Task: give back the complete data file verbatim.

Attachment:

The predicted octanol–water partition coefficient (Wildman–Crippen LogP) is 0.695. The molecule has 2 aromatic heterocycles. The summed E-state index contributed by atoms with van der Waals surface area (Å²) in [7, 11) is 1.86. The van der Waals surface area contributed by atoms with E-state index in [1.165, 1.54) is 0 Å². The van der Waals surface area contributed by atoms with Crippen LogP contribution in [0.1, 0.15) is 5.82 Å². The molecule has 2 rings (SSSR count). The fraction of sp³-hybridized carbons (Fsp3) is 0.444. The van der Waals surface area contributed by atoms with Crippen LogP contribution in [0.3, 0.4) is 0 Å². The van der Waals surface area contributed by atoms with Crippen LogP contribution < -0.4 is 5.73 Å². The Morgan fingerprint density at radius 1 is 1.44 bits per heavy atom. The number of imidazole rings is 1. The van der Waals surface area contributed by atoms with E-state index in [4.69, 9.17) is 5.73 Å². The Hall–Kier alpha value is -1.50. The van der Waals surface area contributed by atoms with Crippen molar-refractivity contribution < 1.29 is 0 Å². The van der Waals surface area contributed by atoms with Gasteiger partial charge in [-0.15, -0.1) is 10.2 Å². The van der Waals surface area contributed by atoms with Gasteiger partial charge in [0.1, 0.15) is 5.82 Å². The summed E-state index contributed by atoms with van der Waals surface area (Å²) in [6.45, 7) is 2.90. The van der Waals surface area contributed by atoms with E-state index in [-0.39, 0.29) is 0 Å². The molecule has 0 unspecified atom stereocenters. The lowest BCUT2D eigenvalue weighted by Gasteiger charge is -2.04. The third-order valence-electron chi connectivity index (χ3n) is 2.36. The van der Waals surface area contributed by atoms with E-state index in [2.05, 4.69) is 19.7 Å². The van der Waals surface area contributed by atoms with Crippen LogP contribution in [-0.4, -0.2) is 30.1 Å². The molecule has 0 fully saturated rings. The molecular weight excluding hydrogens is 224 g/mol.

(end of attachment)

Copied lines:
The predicted octanol–water partition coefficient (Wildman–Crippen LogP) is 0.695. The molecule has 2 aromatic heterocycles. The summed E-state index contributed by atoms with van der Waals surface area (Å²) in [7, 11) is 1.86. The van der Waals surface area contributed by atoms with E-state index in [1.165, 1.54) is 0 Å². The van der Waals surface area contributed by atoms with Crippen LogP contribution in [0.1, 0.15) is 5.82 Å². The molecule has 2 rings (SSSR count). The fraction of sp³-hybridized carbons (Fsp3) is 0.444. The van der Waals surface area contributed by atoms with Crippen LogP contribution in [0.3, 0.4) is 0 Å². The van der Waals surface area contributed by atoms with Crippen LogP contribution < -0.4 is 5.73 Å². The Morgan fingerprint density at radius 1 is 1.44 bits per heavy atom. The number of imidazole rings is 1. The van der Waals surface area contributed by atoms with E-state index in [4.69, 9.17) is 5.73 Å². The Hall–Kier alpha value is -1.50. The van der Waals surface area contributed by atoms with Crippen molar-refractivity contribution < 1.29 is 0 Å². The van der Waals surface area contributed by atoms with Gasteiger partial charge in [-0.15, -0.1) is 10.2 Å². The van der Waals surface area contributed by atoms with Gasteiger partial charge in [0.1, 0.15) is 5.82 Å². The summed E-state index contributed by atoms with van der Waals surface area (Å²) in [6.45, 7) is 2.90. The van der Waals surface area contributed by atoms with E-state index in [-0.39, 0.29) is 0 Å². The molecule has 0 unspecified atom stereocenters. The lowest BCUT2D eigenvalue weighted by Gasteiger charge is -2.04. The third-order valence-electron chi connectivity index (χ3n) is 2.36. The van der Waals surface area contributed by atoms with E-state index in [2.05, 4.69) is 19.7 Å². The van der Waals surface area contributed by atoms with Crippen LogP contribution in [-0.4, -0.2) is 30.1 Å². The molecule has 0 fully saturated rings. The molecular weight excluding hydrogens is 224 g/mol.